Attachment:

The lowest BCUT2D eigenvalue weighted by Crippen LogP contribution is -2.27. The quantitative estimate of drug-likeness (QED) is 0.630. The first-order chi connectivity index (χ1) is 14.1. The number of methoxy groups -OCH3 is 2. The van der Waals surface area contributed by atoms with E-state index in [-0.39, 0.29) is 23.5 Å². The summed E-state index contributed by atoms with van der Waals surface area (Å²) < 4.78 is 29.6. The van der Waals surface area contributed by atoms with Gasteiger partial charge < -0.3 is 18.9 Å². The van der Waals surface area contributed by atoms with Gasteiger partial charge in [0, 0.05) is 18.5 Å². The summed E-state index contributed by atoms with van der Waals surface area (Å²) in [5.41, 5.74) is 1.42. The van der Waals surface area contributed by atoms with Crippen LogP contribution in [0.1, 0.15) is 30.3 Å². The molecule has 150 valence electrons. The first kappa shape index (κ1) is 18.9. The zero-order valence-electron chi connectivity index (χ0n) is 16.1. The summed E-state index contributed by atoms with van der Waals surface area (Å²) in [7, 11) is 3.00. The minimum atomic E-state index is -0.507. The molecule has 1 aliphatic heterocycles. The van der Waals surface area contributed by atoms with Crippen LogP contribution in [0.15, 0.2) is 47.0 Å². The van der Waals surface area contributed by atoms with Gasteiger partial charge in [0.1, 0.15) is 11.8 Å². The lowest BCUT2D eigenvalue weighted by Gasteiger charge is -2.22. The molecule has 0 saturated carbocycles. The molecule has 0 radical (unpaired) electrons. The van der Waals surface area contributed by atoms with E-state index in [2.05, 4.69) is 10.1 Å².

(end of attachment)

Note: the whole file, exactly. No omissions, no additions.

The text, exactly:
The lowest BCUT2D eigenvalue weighted by Crippen LogP contribution is -2.27. The quantitative estimate of drug-likeness (QED) is 0.630. The first-order chi connectivity index (χ1) is 14.1. The number of methoxy groups -OCH3 is 2. The van der Waals surface area contributed by atoms with E-state index in [-0.39, 0.29) is 23.5 Å². The summed E-state index contributed by atoms with van der Waals surface area (Å²) < 4.78 is 29.6. The van der Waals surface area contributed by atoms with Gasteiger partial charge < -0.3 is 18.9 Å². The van der Waals surface area contributed by atoms with Gasteiger partial charge in [0, 0.05) is 18.5 Å². The summed E-state index contributed by atoms with van der Waals surface area (Å²) in [5.41, 5.74) is 1.42. The van der Waals surface area contributed by atoms with Crippen LogP contribution in [0.1, 0.15) is 30.3 Å². The molecule has 150 valence electrons. The first kappa shape index (κ1) is 18.9. The zero-order valence-electron chi connectivity index (χ0n) is 16.1. The summed E-state index contributed by atoms with van der Waals surface area (Å²) in [7, 11) is 3.00. The minimum atomic E-state index is -0.507. The molecule has 1 aliphatic heterocycles. The van der Waals surface area contributed by atoms with Crippen LogP contribution in [0.15, 0.2) is 47.0 Å². The van der Waals surface area contributed by atoms with Gasteiger partial charge in [0.1, 0.15) is 11.8 Å². The lowest BCUT2D eigenvalue weighted by Gasteiger charge is -2.22. The molecule has 0 saturated carbocycles. The molecule has 0 radical (unpaired) electrons. The van der Waals surface area contributed by atoms with E-state index in [2.05, 4.69) is 10.1 Å².